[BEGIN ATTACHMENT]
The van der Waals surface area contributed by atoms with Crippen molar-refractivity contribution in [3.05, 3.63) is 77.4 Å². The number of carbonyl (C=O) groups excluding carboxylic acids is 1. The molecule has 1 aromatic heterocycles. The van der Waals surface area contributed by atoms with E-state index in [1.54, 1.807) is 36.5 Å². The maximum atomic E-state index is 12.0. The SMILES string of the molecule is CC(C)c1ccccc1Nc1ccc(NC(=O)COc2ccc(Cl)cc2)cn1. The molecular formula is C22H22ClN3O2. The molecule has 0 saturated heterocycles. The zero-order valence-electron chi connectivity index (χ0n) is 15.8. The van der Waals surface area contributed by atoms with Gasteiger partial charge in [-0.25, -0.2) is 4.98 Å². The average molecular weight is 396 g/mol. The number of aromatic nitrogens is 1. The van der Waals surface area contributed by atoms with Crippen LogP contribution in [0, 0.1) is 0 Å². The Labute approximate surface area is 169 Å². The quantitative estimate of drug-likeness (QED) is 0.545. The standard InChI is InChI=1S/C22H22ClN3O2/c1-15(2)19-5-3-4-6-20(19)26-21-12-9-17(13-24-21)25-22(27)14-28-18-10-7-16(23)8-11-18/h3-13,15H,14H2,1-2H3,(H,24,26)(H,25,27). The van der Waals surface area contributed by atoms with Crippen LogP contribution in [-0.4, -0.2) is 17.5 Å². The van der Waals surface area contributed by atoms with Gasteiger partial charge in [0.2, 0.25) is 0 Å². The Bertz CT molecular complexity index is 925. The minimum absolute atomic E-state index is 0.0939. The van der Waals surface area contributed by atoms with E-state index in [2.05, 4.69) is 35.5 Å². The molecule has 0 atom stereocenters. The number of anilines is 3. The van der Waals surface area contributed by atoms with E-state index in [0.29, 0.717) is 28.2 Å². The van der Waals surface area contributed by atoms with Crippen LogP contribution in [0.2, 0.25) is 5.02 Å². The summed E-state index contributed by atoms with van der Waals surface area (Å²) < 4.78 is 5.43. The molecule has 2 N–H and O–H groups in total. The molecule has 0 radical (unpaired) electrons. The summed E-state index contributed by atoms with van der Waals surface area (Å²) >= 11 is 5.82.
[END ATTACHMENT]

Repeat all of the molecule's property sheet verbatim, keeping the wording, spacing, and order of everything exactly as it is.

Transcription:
The van der Waals surface area contributed by atoms with Crippen molar-refractivity contribution in [3.05, 3.63) is 77.4 Å². The number of carbonyl (C=O) groups excluding carboxylic acids is 1. The molecule has 1 aromatic heterocycles. The van der Waals surface area contributed by atoms with E-state index in [1.54, 1.807) is 36.5 Å². The maximum atomic E-state index is 12.0. The SMILES string of the molecule is CC(C)c1ccccc1Nc1ccc(NC(=O)COc2ccc(Cl)cc2)cn1. The molecular formula is C22H22ClN3O2. The molecule has 0 saturated heterocycles. The zero-order valence-electron chi connectivity index (χ0n) is 15.8. The van der Waals surface area contributed by atoms with Gasteiger partial charge in [-0.25, -0.2) is 4.98 Å². The average molecular weight is 396 g/mol. The number of aromatic nitrogens is 1. The van der Waals surface area contributed by atoms with Crippen LogP contribution in [0, 0.1) is 0 Å². The Labute approximate surface area is 169 Å². The quantitative estimate of drug-likeness (QED) is 0.545. The standard InChI is InChI=1S/C22H22ClN3O2/c1-15(2)19-5-3-4-6-20(19)26-21-12-9-17(13-24-21)25-22(27)14-28-18-10-7-16(23)8-11-18/h3-13,15H,14H2,1-2H3,(H,24,26)(H,25,27). The van der Waals surface area contributed by atoms with Crippen LogP contribution in [-0.4, -0.2) is 17.5 Å². The van der Waals surface area contributed by atoms with Gasteiger partial charge in [0.2, 0.25) is 0 Å². The Bertz CT molecular complexity index is 925. The minimum absolute atomic E-state index is 0.0939. The van der Waals surface area contributed by atoms with E-state index in [2.05, 4.69) is 35.5 Å². The molecule has 0 atom stereocenters. The number of anilines is 3. The van der Waals surface area contributed by atoms with E-state index in [0.29, 0.717) is 28.2 Å². The van der Waals surface area contributed by atoms with Crippen LogP contribution in [0.2, 0.25) is 5.02 Å². The summed E-state index contributed by atoms with van der Waals surface area (Å²) < 4.78 is 5.43. The molecule has 2 N–H and O–H groups in total. The molecule has 0 radical (unpaired) electrons. The summed E-state index contributed by atoms with van der Waals surface area (Å²) >= 11 is 5.82.